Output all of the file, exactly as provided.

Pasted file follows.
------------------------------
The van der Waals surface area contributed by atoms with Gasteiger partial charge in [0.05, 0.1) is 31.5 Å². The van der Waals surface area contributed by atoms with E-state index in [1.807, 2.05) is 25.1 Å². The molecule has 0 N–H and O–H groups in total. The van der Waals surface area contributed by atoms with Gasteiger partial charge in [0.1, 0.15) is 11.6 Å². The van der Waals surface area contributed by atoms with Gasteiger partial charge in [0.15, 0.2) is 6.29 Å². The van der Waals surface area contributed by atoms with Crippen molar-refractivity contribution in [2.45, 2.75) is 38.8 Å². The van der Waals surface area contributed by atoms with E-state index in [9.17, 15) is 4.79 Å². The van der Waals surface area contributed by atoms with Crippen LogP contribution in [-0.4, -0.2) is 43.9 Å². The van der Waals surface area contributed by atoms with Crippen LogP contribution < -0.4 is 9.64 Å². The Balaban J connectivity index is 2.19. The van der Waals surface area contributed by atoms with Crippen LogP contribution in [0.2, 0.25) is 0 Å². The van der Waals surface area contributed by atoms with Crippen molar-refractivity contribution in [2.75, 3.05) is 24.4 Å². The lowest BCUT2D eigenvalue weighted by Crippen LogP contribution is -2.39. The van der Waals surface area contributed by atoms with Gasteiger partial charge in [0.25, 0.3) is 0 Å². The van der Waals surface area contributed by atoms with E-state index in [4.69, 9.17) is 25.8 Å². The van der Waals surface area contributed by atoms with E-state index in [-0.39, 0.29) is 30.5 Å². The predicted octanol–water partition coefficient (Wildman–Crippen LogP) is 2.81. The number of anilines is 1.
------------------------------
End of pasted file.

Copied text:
The van der Waals surface area contributed by atoms with Gasteiger partial charge in [0.05, 0.1) is 31.5 Å². The van der Waals surface area contributed by atoms with E-state index in [1.807, 2.05) is 25.1 Å². The molecule has 0 N–H and O–H groups in total. The van der Waals surface area contributed by atoms with Gasteiger partial charge in [0.1, 0.15) is 11.6 Å². The van der Waals surface area contributed by atoms with Gasteiger partial charge in [0.15, 0.2) is 6.29 Å². The van der Waals surface area contributed by atoms with Crippen molar-refractivity contribution in [2.45, 2.75) is 38.8 Å². The van der Waals surface area contributed by atoms with E-state index in [9.17, 15) is 4.79 Å². The van der Waals surface area contributed by atoms with Crippen LogP contribution in [-0.4, -0.2) is 43.9 Å². The van der Waals surface area contributed by atoms with Crippen LogP contribution < -0.4 is 9.64 Å². The Balaban J connectivity index is 2.19. The van der Waals surface area contributed by atoms with Crippen LogP contribution in [0.2, 0.25) is 0 Å². The van der Waals surface area contributed by atoms with Crippen molar-refractivity contribution in [2.75, 3.05) is 24.4 Å². The lowest BCUT2D eigenvalue weighted by Crippen LogP contribution is -2.39. The van der Waals surface area contributed by atoms with Gasteiger partial charge in [0.25, 0.3) is 0 Å². The van der Waals surface area contributed by atoms with E-state index in [4.69, 9.17) is 25.8 Å². The van der Waals surface area contributed by atoms with E-state index in [-0.39, 0.29) is 30.5 Å². The predicted octanol–water partition coefficient (Wildman–Crippen LogP) is 2.81. The number of anilines is 1.